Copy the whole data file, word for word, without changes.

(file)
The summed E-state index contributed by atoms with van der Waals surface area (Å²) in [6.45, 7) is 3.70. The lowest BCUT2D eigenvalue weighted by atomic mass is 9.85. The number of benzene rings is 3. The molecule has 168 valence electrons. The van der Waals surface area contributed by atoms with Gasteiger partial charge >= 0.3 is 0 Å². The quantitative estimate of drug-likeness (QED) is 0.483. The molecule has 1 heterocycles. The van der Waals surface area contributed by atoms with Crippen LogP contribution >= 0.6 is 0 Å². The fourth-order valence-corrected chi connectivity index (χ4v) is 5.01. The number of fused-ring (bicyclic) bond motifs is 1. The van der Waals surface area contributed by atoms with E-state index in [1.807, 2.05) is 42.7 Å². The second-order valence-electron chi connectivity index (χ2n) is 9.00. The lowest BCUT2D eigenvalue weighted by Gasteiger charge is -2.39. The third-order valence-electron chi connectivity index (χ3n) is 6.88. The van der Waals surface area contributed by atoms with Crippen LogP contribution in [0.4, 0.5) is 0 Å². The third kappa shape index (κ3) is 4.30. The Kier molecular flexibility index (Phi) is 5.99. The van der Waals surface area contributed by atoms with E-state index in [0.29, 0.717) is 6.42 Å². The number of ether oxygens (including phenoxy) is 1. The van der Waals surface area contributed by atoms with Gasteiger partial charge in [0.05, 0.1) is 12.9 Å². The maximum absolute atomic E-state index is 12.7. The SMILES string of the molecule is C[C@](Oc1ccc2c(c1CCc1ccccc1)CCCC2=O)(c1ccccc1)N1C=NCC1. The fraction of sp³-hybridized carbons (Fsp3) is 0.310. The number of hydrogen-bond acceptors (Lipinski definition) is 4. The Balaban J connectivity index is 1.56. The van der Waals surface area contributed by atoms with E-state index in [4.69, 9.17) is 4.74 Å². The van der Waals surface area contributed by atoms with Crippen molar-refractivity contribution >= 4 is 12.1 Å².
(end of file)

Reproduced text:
The summed E-state index contributed by atoms with van der Waals surface area (Å²) in [6.45, 7) is 3.70. The lowest BCUT2D eigenvalue weighted by atomic mass is 9.85. The number of benzene rings is 3. The molecule has 168 valence electrons. The van der Waals surface area contributed by atoms with Gasteiger partial charge >= 0.3 is 0 Å². The quantitative estimate of drug-likeness (QED) is 0.483. The molecule has 1 heterocycles. The van der Waals surface area contributed by atoms with Crippen LogP contribution >= 0.6 is 0 Å². The fourth-order valence-corrected chi connectivity index (χ4v) is 5.01. The number of fused-ring (bicyclic) bond motifs is 1. The van der Waals surface area contributed by atoms with E-state index in [1.807, 2.05) is 42.7 Å². The second-order valence-electron chi connectivity index (χ2n) is 9.00. The lowest BCUT2D eigenvalue weighted by Gasteiger charge is -2.39. The third-order valence-electron chi connectivity index (χ3n) is 6.88. The van der Waals surface area contributed by atoms with Crippen LogP contribution in [0.4, 0.5) is 0 Å². The third kappa shape index (κ3) is 4.30. The Kier molecular flexibility index (Phi) is 5.99. The van der Waals surface area contributed by atoms with E-state index in [0.29, 0.717) is 6.42 Å². The number of ether oxygens (including phenoxy) is 1. The van der Waals surface area contributed by atoms with Gasteiger partial charge in [0.05, 0.1) is 12.9 Å². The maximum absolute atomic E-state index is 12.7. The SMILES string of the molecule is C[C@](Oc1ccc2c(c1CCc1ccccc1)CCCC2=O)(c1ccccc1)N1C=NCC1. The fraction of sp³-hybridized carbons (Fsp3) is 0.310. The number of hydrogen-bond acceptors (Lipinski definition) is 4. The Balaban J connectivity index is 1.56. The van der Waals surface area contributed by atoms with E-state index in [4.69, 9.17) is 4.74 Å². The van der Waals surface area contributed by atoms with Crippen molar-refractivity contribution >= 4 is 12.1 Å².